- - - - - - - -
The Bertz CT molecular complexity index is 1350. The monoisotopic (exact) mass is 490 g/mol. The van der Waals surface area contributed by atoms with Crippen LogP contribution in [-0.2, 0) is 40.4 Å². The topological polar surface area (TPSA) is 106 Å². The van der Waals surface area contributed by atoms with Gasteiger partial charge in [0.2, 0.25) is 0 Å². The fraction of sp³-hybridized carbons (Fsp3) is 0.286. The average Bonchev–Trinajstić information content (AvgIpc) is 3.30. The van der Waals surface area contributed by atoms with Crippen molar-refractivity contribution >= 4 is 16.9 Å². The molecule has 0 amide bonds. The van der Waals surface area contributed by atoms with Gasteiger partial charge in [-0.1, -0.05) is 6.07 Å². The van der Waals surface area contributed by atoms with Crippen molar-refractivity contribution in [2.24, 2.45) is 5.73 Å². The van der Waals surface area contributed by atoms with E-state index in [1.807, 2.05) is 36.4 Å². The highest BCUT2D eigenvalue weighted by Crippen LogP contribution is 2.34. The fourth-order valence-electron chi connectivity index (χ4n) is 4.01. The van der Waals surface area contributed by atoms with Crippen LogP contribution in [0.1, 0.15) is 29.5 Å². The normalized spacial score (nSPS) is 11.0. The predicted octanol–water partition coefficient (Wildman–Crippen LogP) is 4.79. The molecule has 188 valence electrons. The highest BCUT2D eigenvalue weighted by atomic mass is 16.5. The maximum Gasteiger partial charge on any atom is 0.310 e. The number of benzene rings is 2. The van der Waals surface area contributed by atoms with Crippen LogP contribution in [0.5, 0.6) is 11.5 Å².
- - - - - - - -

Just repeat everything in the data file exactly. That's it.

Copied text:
The Bertz CT molecular complexity index is 1350. The monoisotopic (exact) mass is 490 g/mol. The van der Waals surface area contributed by atoms with Crippen LogP contribution in [-0.2, 0) is 40.4 Å². The topological polar surface area (TPSA) is 106 Å². The van der Waals surface area contributed by atoms with Gasteiger partial charge in [0.2, 0.25) is 0 Å². The fraction of sp³-hybridized carbons (Fsp3) is 0.286. The average Bonchev–Trinajstić information content (AvgIpc) is 3.30. The van der Waals surface area contributed by atoms with Crippen molar-refractivity contribution >= 4 is 16.9 Å². The molecule has 0 amide bonds. The van der Waals surface area contributed by atoms with Gasteiger partial charge in [-0.1, -0.05) is 6.07 Å². The van der Waals surface area contributed by atoms with Crippen molar-refractivity contribution in [2.24, 2.45) is 5.73 Å². The van der Waals surface area contributed by atoms with E-state index in [1.807, 2.05) is 36.4 Å². The highest BCUT2D eigenvalue weighted by Crippen LogP contribution is 2.34. The fourth-order valence-electron chi connectivity index (χ4n) is 4.01. The van der Waals surface area contributed by atoms with Crippen LogP contribution in [0.1, 0.15) is 29.5 Å². The normalized spacial score (nSPS) is 11.0. The predicted octanol–water partition coefficient (Wildman–Crippen LogP) is 4.79. The molecule has 188 valence electrons. The highest BCUT2D eigenvalue weighted by atomic mass is 16.5. The maximum Gasteiger partial charge on any atom is 0.310 e. The number of benzene rings is 2. The van der Waals surface area contributed by atoms with Crippen LogP contribution in [0.5, 0.6) is 11.5 Å².